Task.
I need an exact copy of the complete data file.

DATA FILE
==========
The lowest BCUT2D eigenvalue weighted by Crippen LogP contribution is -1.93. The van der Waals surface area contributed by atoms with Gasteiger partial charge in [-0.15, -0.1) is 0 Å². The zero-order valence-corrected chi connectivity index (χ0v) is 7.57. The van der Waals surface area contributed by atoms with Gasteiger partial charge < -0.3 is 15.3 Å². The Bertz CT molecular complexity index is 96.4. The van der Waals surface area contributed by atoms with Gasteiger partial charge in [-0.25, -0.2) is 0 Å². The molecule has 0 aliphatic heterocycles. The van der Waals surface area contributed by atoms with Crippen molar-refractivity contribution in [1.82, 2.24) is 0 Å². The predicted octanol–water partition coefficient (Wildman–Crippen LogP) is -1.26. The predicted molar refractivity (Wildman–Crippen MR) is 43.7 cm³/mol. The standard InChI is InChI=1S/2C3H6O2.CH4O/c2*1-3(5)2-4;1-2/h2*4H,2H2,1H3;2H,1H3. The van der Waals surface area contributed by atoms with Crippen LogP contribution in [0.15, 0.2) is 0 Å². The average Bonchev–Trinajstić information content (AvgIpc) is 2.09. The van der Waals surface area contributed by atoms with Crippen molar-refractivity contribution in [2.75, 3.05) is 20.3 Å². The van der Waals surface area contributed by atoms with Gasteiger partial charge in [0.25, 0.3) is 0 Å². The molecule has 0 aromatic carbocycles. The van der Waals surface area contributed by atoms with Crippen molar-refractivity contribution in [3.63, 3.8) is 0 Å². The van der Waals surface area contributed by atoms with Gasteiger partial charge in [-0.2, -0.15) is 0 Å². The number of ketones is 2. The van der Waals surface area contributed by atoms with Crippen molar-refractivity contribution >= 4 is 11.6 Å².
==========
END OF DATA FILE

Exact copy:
The lowest BCUT2D eigenvalue weighted by Crippen LogP contribution is -1.93. The van der Waals surface area contributed by atoms with Gasteiger partial charge in [-0.15, -0.1) is 0 Å². The zero-order valence-corrected chi connectivity index (χ0v) is 7.57. The van der Waals surface area contributed by atoms with Gasteiger partial charge < -0.3 is 15.3 Å². The Bertz CT molecular complexity index is 96.4. The van der Waals surface area contributed by atoms with Gasteiger partial charge in [-0.25, -0.2) is 0 Å². The molecule has 0 aliphatic heterocycles. The van der Waals surface area contributed by atoms with Crippen molar-refractivity contribution in [1.82, 2.24) is 0 Å². The predicted octanol–water partition coefficient (Wildman–Crippen LogP) is -1.26. The predicted molar refractivity (Wildman–Crippen MR) is 43.7 cm³/mol. The standard InChI is InChI=1S/2C3H6O2.CH4O/c2*1-3(5)2-4;1-2/h2*4H,2H2,1H3;2H,1H3. The van der Waals surface area contributed by atoms with Crippen LogP contribution in [0.15, 0.2) is 0 Å². The average Bonchev–Trinajstić information content (AvgIpc) is 2.09. The van der Waals surface area contributed by atoms with Crippen molar-refractivity contribution in [2.75, 3.05) is 20.3 Å². The van der Waals surface area contributed by atoms with Gasteiger partial charge in [0.25, 0.3) is 0 Å². The molecule has 0 aromatic carbocycles. The van der Waals surface area contributed by atoms with Crippen molar-refractivity contribution in [3.63, 3.8) is 0 Å². The van der Waals surface area contributed by atoms with Gasteiger partial charge in [-0.2, -0.15) is 0 Å². The number of ketones is 2. The van der Waals surface area contributed by atoms with Crippen molar-refractivity contribution >= 4 is 11.6 Å².